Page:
A feature story in the April 4 edition of the Minneapolis/St. Paul City Pages entitled "Sympathy for the Devil" details the troubles of Shane Bugbee and his wife Amy as they tried to set up a business manufacturing blueberry soda in the small town of Ely, Minn.
Bugbee, an ordained priest in Church of Satan, and the director of Extreme Associates' soon-to-be-released The Witches Sabbath, claims he and his wife were essentially "run out of town" when his past and affiliations were discovered by the townsfolk.
While the City Pages article quotes locals as denying Bugbee's version of events, the satanic blueberry man told AVN.com a different story.
"The article made the whole incident seem like a funny story, but I felt really paranoid," said Bugbee. "I deal with low-life dangerous people all the time, and I put myself in scary situations, so I have to tell you things weren't as nice as the article made them seem."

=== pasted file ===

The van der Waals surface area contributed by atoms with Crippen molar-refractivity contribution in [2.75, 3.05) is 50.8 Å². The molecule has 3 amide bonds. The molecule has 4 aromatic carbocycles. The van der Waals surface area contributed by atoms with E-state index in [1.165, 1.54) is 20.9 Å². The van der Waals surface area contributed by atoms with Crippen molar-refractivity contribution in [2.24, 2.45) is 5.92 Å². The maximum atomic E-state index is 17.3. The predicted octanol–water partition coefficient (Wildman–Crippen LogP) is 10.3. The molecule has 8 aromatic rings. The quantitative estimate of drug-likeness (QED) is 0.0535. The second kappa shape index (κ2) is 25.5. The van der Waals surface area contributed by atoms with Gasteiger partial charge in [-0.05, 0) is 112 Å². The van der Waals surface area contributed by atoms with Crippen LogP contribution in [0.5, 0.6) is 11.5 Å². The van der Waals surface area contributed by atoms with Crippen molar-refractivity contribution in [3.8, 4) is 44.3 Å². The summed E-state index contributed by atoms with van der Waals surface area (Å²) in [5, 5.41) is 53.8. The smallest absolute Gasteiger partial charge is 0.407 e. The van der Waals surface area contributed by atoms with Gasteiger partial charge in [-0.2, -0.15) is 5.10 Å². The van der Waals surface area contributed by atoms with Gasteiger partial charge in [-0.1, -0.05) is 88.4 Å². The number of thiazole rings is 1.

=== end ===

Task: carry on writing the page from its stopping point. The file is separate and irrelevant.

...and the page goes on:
Bugbee noted that the isolation of Ely didn't exactly inspire confidence in his and his wife's safety. "Ely is four hours away from anything. We were isolated, so it was scary. People can shotgun you. That's what they do up there," said Bugbee.
However, Bugbee said that worse than the threats of physical violence was what he describes as "conspiracy" to shut down his nascent blueberry soda business. "There was an active conspiracy to shut our business down. That's illegal. That wasn't made clear in the article," said Bugbee.
So what of this satanic blueberry soda? Plans are on hold for now.
And Satan wept. Because he likes blueberries.